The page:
During an April 18 webinar for LuLaRoe’s 80,000 consultants (the company operates on a multilevel-marketing strategy), CEO Mark Stidham gave a motivational speech, saying in part, “No, you’re stale. Your customers are stale. Get out and find new customers. If you bring a new customer in, then your inventory isn’t stale. The problem is, you try to sell to the same group of people day after day after day.”
During that same call (portions of which had been posted on YouTube before being removed on April 26), while referencing any negativity that his employees may have experienced, Stidham said, “You go down there and go head-to-head with the negativity. You cannot wrestle with the pig without getting a little mud on ya. Don’t wrestle with the pigs, ignore them.” Then he added, “Oh jeez, I’m going to pay for that comment too.”
Before being taken down from YouTube, the footage had elicited comments from critics who called the CEO “awful” and a “cult leader.”
But a representative from LuLaRoe sent Yahoo Style the following statement: “The comments you are referencing must be taken in context. They were made in a motivational webinar that intentionally included colorful language to energize Independent Fashion Retailers.”
The videos had been posted by a former LuLaRoe consultant who blogs under the name Mommy Gyver and is the administrator of the Facebook group LuLaRoe Defective/Ripped/Torn Leggings and Clothes, a supportive space for almost 27,000 unhappy customers.
In March, a lawsuit was filed by two women who claimed that LuLaRoe leggings ripped easily and the company did little to address the issue. The lawsuit states, “Specifically, customers have complained that the leggings are of such poor quality that holes, tears, and rips appear before wearing, during the first use or shortly thereafter. The leggings have also been described as tearing as easily as ‘wet toilet paper.’”
Previously, LuLaRoe sent Yahoo Style a statement that read, “We categorically reject the fabricated and exaggerated claims of this suit in the strongest terms and believe it is completely without merit. We stand by the quality of our products and are committed to ensuring consumers are fully satisfied. We are confident we will be able to fully refute these allegations.”
Still, the company has since vowed refund anyone who purchased faulty leggings between Jan. 1, 2016, and April 24, 2017, as part of its new Make Good Program, and has launched a “happiness policy” for customers to easily receive refunds.
And then Stidham stirred more controversy during a Tuesday interview with Business Insider. “I don’t feel we have much to apologize for,” he told the publication in reference to the criticism of the company’s quality issue. “I’m empathetic, and I’m sorry that [some customers] had a bad experience. But I don’t feel that the company is in a place where a blanket apology is necessary.”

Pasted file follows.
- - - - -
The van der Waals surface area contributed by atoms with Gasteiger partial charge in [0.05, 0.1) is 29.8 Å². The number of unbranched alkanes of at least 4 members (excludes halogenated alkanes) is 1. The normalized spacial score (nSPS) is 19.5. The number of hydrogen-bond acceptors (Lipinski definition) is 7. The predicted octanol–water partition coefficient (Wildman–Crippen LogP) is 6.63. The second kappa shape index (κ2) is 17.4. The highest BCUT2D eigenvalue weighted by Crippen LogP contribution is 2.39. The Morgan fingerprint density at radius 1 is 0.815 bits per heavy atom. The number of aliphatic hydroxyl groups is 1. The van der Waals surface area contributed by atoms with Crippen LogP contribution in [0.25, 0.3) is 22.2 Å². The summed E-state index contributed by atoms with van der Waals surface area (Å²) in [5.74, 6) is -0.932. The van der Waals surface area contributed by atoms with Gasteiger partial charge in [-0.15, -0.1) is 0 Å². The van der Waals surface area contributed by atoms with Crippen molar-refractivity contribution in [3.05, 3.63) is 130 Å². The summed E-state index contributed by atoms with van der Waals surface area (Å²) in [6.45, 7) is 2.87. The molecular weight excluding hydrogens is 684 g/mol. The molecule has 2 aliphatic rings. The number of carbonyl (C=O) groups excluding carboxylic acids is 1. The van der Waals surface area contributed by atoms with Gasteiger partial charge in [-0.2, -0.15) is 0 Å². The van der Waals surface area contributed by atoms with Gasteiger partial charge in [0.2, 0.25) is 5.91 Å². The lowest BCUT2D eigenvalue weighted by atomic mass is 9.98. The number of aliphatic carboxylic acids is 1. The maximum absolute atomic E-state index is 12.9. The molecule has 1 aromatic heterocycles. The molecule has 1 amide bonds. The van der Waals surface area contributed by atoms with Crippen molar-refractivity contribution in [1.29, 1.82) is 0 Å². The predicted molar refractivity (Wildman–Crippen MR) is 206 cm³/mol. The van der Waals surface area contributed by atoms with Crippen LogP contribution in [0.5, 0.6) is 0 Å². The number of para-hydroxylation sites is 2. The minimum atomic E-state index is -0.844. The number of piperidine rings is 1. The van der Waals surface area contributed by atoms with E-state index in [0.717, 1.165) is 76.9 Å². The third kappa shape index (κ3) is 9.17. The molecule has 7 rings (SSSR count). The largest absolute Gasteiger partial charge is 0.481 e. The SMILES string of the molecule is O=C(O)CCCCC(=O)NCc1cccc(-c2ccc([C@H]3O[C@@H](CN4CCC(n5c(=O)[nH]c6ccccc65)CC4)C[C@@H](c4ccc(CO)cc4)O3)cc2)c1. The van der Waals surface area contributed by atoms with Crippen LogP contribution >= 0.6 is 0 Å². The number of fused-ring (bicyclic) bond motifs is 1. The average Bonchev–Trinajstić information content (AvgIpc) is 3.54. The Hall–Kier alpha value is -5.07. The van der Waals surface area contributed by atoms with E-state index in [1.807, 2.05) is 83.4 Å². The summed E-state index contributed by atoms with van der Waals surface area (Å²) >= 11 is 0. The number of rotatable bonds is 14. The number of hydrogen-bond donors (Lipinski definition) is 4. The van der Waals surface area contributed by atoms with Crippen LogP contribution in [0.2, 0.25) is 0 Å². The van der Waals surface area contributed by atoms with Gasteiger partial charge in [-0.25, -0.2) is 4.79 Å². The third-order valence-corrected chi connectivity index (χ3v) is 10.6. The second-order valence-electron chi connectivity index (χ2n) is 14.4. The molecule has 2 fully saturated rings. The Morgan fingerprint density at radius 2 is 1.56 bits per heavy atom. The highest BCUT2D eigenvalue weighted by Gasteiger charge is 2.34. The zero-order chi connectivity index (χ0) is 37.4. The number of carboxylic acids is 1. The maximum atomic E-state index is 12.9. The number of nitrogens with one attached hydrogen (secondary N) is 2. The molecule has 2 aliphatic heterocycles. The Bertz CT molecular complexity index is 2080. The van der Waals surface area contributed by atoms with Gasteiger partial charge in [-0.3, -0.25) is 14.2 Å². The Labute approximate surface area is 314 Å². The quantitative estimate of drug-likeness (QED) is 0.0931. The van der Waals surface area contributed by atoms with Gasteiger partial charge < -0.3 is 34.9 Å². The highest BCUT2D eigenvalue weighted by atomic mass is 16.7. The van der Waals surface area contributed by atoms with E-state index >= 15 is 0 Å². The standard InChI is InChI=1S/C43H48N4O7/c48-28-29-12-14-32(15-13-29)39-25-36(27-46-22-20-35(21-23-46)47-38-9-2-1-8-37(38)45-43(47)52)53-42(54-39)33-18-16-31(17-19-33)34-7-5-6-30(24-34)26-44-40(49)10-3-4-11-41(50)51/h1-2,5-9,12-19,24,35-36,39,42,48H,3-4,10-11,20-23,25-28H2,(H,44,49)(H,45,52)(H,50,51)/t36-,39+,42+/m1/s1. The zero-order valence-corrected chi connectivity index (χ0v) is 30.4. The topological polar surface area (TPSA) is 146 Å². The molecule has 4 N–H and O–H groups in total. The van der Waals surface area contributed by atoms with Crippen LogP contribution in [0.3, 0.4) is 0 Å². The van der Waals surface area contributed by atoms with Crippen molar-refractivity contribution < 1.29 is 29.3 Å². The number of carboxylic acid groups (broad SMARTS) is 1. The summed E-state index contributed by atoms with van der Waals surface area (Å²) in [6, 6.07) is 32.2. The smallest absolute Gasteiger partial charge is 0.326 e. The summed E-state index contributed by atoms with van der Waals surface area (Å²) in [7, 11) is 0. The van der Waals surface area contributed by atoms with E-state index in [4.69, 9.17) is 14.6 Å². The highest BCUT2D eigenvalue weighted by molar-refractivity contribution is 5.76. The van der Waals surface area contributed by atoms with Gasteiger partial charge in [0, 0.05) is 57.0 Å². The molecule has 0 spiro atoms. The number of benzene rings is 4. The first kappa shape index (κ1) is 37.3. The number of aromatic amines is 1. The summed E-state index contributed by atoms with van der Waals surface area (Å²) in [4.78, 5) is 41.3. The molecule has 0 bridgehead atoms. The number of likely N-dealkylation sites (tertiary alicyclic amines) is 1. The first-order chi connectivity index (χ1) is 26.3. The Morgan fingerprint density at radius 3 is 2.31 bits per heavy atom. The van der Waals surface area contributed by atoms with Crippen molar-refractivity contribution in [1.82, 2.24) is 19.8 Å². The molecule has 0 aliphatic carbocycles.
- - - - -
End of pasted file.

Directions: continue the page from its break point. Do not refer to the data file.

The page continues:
Mommy Gyver (who asked to remain anonymous) tells Yahoo Style that “working at LuLaRoe was difficult because there’s no transparency between the higher-ups and consultants.” She adds, “People on the [recent] call were outraged by Mark’s comments that they were ‘stale,’ especially because of the implication that if you’re suffering, it means you’re not working hard enough.” She adds that in her personal experiences, company reps advised consultants to go to extreme measures to afford more inventory, such as “putting their kids to work,” applying for a loan, and withdrawing money from their retirement funds.
Another ex-LuLaRoe consultant who asked that her name not be used tells Yahoo Style, “Any type of dissent in this organization is seen as betrayal. We are not allowed to question anything without being scolded or called out.” And Leanna Carter, a LuLaRoe consultant who recently resigned, tells Yahoo Style, “How can he insult us in one breath and then praise us as being people he loves and wants to protect?”
On the bright side, if LuLaRoe customers wish to keep their defective leggings, the garment can always be repurposed as a beauty tool for “hair plopping.” Who knew?
Read more from Yahoo Style + Beauty
- Florida Mom Wants to Know Why Daughter’s Prom Dress Was Deemed Inappropriate
- Christian Louboutin Is Making Boots With ‘Unicorn Skin’
- Former Chanel CEO: The Luxury Market ‘Bubble’ Hasn’t Popped, but Air Is Leaking